Historically we know that the expulsion lasted about five years, after which time Claudius changed his ruling, apparently realizing the mistake he had made.
This brings us to stage four, when many of those same Jews returned to Rome to re-engage in daily life together in the church in Rome. We see this return documented in the book of Romans, when Paul greets a number of the believers there, beginning with that very same couple who had themselves returned:
Greet Priscilla and Aquila, my fellow workers in Christ Jesus, who for my life risked their own necks, to whom not only do I give thanks, but also all the churches of the Gentiles. Romans 16:3.
But the church in Rome now had a problem, a very big problem. In those five years of absence, the Gentile believers in Yeshua had taken over the leadership and administration of the church in Rome. But when the Jews such as Priscilla and Aquila returned, Jews who had previously demonstrated great leadership, courage, and the ability to effectively teach at a high level (see Acts 18:26), were simply not allowed to resume their prior levels of leadership! This can be seen often in the book of Romans itself, even if not overtly, through the very points Paul was making.
Paul realized that the root issue underlying the trouble, was an attitude that had taken hold within the Gentile believing community toward the Jews at large — it was a bigger issue than simply a disagreement about who was capable to lead. Anti-semitism seemed to be present.
It would be THIS BOOK of Romans in which Paul would reveal much of his heart and perspective towards his own Jewish brethren, even as he was often (and wrongly) characterized in that day, and our day as well, as having deserted his Jewish roots and taken up the practice of living as the Gentiles live.
So What’s the Point?
The main point is this. The fact that many church Bible studies on Romans today focus on chapters 1 through 8, and then gloss over 9 through 11, is not only wrong, it is an assassination of the epistle.
Not only are Romans 9 thru 11 worth reading, I agree with David Pawson that those three chapters are the primary focus of the book! They are its summit. They are the intended destination. They are the point he has been working to reach in the entire epistle.
That three chapter summit itself builds to a crescendo, the peak of that peak, in Romans 11, where we who love the Jewish people draw our words so often. Here are a few of my favorites, and you are welcome to add other verses from this Chapter, meaningful to you, in the comments below.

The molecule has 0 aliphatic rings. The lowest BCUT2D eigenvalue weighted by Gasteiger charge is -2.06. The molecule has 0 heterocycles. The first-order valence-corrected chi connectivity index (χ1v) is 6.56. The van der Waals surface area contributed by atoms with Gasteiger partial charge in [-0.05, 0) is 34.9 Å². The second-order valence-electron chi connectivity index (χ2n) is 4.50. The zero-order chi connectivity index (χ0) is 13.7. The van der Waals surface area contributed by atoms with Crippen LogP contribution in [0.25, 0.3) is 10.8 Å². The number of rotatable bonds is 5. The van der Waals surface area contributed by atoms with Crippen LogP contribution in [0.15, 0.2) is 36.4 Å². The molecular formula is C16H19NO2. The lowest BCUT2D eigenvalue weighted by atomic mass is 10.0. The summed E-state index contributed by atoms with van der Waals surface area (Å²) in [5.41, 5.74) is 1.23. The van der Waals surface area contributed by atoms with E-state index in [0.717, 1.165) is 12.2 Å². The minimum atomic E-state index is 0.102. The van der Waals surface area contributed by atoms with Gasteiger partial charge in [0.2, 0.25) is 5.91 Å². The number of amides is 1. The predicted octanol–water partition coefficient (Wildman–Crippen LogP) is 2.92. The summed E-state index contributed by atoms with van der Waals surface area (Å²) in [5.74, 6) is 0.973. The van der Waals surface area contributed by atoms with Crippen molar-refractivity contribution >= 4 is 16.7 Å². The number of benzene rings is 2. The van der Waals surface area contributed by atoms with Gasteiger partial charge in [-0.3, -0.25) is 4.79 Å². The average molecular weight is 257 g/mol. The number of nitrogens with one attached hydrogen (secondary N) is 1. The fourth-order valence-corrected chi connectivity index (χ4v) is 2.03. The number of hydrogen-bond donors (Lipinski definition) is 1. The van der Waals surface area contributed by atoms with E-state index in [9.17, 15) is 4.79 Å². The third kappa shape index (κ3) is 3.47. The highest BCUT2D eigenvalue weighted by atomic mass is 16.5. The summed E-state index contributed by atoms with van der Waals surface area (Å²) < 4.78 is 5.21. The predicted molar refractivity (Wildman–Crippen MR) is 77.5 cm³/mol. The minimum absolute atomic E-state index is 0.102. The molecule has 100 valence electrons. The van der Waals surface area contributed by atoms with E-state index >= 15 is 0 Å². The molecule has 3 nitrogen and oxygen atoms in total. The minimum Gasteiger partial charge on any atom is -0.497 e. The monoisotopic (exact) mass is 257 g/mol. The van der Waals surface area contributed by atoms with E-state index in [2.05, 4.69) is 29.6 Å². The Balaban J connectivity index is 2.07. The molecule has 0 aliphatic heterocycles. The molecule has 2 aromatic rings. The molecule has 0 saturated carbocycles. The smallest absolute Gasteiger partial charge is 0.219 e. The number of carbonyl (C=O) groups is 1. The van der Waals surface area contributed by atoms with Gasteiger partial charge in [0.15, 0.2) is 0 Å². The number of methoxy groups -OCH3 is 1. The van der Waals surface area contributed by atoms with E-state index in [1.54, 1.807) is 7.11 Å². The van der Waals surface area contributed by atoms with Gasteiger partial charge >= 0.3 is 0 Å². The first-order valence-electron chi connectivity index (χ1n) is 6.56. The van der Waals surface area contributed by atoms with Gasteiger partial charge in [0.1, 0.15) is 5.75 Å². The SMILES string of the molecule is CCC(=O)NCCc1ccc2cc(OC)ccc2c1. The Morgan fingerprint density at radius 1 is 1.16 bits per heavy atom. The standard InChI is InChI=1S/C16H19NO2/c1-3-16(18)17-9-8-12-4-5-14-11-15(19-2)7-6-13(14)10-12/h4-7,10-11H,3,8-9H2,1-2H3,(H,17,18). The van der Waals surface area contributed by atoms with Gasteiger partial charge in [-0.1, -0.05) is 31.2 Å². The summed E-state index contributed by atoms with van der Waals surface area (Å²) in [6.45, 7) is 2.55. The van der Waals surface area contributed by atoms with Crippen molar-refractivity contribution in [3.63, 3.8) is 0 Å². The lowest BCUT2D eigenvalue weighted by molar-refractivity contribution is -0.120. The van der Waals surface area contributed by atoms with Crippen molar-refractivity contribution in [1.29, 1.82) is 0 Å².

For instance, we see in the very first statement, that God has not rejected the Jewish people!
God has not rejected His people, has He? May it never be! (Romans 11:1a)
We see that the Jewish people are holy to the Lord, and the holiness we have as Gentiles springs from theirs:
If the root is holy [the Jews], the branches are too. (Romans 11:16)
We see in this chapter also, the foundational concept of being “grafted-in” to Israel.
and you being a wild olive [branch] were grafted in among them and became a partaker with them of the rich root of the olive tree (Romans 11:17)
We see the stern warning that we must in no way be arrogant toward the Jews:
Do not be arrogant (Gentiles) toward the branches; but if you are arrogant, remember that it is not you who support the root, but the root supports you. (Romans 11:18)
We see that despite the disagreements we might have about who the Messiah is, and many other verses in the New Testament, that none of those differences prevent all of Israel from being saved:
…and so all Israel will be saved (Romans 11:25b)
And as we put that brief phrase into its larger context, we can also see Paul informing us that what is happening is part of a bigger plan than we might realize. He informs us that the reason that most Jews do not “see Jesus” as Lord and Savior is, itself, to be treated by we Gentiles as part of a mystery:
For I do not want you to be uninformed of this mystery–so that you will not be wise in your own estimation–that a partial hardening has happened to Israel until the fullness of the Gentiles has come in; and so all Israel will be saved (Romans 11:25)
That God’s overwhelming purpose of this mystery is to have mercy on all.
For God has shut up all in disobedience so that He may show mercy to all. (Romans 11:32)
And finally, in this summit of the summit in Romans 11, there is yet one more summit within Romans 11 itself — a concluding crescendo within Romans 11, as if a crescendo of energy to the climax of the climax of the climax of the symphony. Paul, the conductor, leaves no ounce of energy unspent, as he draws out the final power of the symphony of the Tanakh, like a conductor lost in the most climactic moment of a performance he has worked towards his entire life, and draws it forth in four final finishing measures:
Oh, the depth of the riches both of the wisdom and knowledge of God!
How unsearchable are His judgements and unfathomable His ways! [Job 5:9]
For who has known the mind of the Lord, or who became His counselor? [Isaiah 40:13]
Or who has first given to Him, that it might be paid back to Him again? [Job 35:7]
For from Him and through Him and to Him are all things.
To Him be the glory forever.
Amen. (Romans 11:33-36)
If you already knew these things, then I celebrate with you, and encourage you to tell others. And if you like me had not heard these things before, then enjoy reading Romans in a whole new light.